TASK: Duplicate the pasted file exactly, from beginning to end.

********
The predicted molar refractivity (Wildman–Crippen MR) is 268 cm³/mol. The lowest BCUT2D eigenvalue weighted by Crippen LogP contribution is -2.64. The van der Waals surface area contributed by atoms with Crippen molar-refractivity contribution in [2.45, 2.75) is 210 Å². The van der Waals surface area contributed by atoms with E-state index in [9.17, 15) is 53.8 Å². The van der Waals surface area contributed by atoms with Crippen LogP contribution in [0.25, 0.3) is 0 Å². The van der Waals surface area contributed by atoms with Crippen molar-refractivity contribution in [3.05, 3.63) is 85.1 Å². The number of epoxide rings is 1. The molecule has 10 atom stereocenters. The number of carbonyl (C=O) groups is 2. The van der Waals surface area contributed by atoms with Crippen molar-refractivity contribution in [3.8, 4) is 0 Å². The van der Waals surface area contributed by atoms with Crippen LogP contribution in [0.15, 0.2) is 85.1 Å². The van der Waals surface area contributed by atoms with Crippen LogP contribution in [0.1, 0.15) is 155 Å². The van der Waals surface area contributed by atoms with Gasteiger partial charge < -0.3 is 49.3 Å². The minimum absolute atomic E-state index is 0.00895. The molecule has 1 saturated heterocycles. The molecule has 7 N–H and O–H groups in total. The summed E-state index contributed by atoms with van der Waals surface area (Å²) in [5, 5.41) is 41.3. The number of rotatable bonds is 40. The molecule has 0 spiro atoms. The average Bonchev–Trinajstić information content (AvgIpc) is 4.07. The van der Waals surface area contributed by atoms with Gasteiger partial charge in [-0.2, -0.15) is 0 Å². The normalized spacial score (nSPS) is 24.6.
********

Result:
The predicted molar refractivity (Wildman–Crippen MR) is 268 cm³/mol. The lowest BCUT2D eigenvalue weighted by Crippen LogP contribution is -2.64. The van der Waals surface area contributed by atoms with Crippen molar-refractivity contribution in [2.45, 2.75) is 210 Å². The van der Waals surface area contributed by atoms with E-state index in [9.17, 15) is 53.8 Å². The van der Waals surface area contributed by atoms with Crippen LogP contribution in [0.25, 0.3) is 0 Å². The van der Waals surface area contributed by atoms with Crippen molar-refractivity contribution in [3.05, 3.63) is 85.1 Å². The number of epoxide rings is 1. The molecule has 10 atom stereocenters. The number of carbonyl (C=O) groups is 2. The van der Waals surface area contributed by atoms with Crippen molar-refractivity contribution in [3.8, 4) is 0 Å². The van der Waals surface area contributed by atoms with Crippen LogP contribution in [0.15, 0.2) is 85.1 Å². The van der Waals surface area contributed by atoms with Crippen LogP contribution in [0.1, 0.15) is 155 Å². The van der Waals surface area contributed by atoms with Gasteiger partial charge < -0.3 is 49.3 Å². The minimum absolute atomic E-state index is 0.00895. The molecule has 1 saturated heterocycles. The molecule has 7 N–H and O–H groups in total. The summed E-state index contributed by atoms with van der Waals surface area (Å²) in [5, 5.41) is 41.3. The number of rotatable bonds is 40. The molecule has 0 spiro atoms. The average Bonchev–Trinajstić information content (AvgIpc) is 4.07. The van der Waals surface area contributed by atoms with Gasteiger partial charge in [-0.2, -0.15) is 0 Å². The normalized spacial score (nSPS) is 24.6.